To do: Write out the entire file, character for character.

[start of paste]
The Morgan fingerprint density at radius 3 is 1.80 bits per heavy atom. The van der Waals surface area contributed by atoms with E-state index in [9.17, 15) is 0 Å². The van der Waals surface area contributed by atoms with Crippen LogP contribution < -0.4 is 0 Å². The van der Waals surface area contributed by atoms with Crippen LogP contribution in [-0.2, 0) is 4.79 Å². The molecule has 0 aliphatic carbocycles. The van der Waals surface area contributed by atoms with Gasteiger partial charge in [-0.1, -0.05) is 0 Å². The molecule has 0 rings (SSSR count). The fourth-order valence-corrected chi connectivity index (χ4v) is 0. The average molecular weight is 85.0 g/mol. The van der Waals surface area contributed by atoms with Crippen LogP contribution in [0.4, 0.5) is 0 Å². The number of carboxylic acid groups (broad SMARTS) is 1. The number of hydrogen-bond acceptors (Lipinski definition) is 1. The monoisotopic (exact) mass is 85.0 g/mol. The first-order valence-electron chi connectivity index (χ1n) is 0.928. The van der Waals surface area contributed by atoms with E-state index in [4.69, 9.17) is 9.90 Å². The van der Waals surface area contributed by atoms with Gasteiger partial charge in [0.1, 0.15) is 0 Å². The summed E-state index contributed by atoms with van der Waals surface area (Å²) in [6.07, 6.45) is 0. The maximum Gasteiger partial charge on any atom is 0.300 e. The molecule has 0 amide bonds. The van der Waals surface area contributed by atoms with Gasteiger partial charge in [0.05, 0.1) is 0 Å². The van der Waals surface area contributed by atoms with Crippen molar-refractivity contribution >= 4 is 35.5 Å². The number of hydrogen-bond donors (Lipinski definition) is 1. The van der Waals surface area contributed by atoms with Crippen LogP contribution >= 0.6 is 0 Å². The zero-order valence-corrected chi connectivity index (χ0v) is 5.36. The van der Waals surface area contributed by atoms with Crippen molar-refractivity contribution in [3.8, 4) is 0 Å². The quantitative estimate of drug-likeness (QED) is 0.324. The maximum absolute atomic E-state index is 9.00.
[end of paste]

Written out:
The Morgan fingerprint density at radius 3 is 1.80 bits per heavy atom. The van der Waals surface area contributed by atoms with E-state index in [9.17, 15) is 0 Å². The van der Waals surface area contributed by atoms with Crippen LogP contribution < -0.4 is 0 Å². The van der Waals surface area contributed by atoms with Crippen LogP contribution in [-0.2, 0) is 4.79 Å². The molecule has 0 aliphatic carbocycles. The van der Waals surface area contributed by atoms with Gasteiger partial charge in [-0.1, -0.05) is 0 Å². The molecule has 0 rings (SSSR count). The fourth-order valence-corrected chi connectivity index (χ4v) is 0. The average molecular weight is 85.0 g/mol. The van der Waals surface area contributed by atoms with Crippen LogP contribution in [0.4, 0.5) is 0 Å². The number of carboxylic acid groups (broad SMARTS) is 1. The number of hydrogen-bond acceptors (Lipinski definition) is 1. The monoisotopic (exact) mass is 85.0 g/mol. The first-order valence-electron chi connectivity index (χ1n) is 0.928. The van der Waals surface area contributed by atoms with E-state index in [4.69, 9.17) is 9.90 Å². The van der Waals surface area contributed by atoms with Gasteiger partial charge in [0.1, 0.15) is 0 Å². The summed E-state index contributed by atoms with van der Waals surface area (Å²) in [6.07, 6.45) is 0. The maximum Gasteiger partial charge on any atom is 0.300 e. The molecule has 0 amide bonds. The van der Waals surface area contributed by atoms with Gasteiger partial charge in [0.05, 0.1) is 0 Å². The van der Waals surface area contributed by atoms with Crippen molar-refractivity contribution >= 4 is 35.5 Å². The number of hydrogen-bond donors (Lipinski definition) is 1. The van der Waals surface area contributed by atoms with Crippen LogP contribution >= 0.6 is 0 Å². The zero-order valence-corrected chi connectivity index (χ0v) is 5.36. The van der Waals surface area contributed by atoms with Crippen molar-refractivity contribution in [3.8, 4) is 0 Å². The quantitative estimate of drug-likeness (QED) is 0.324. The maximum absolute atomic E-state index is 9.00.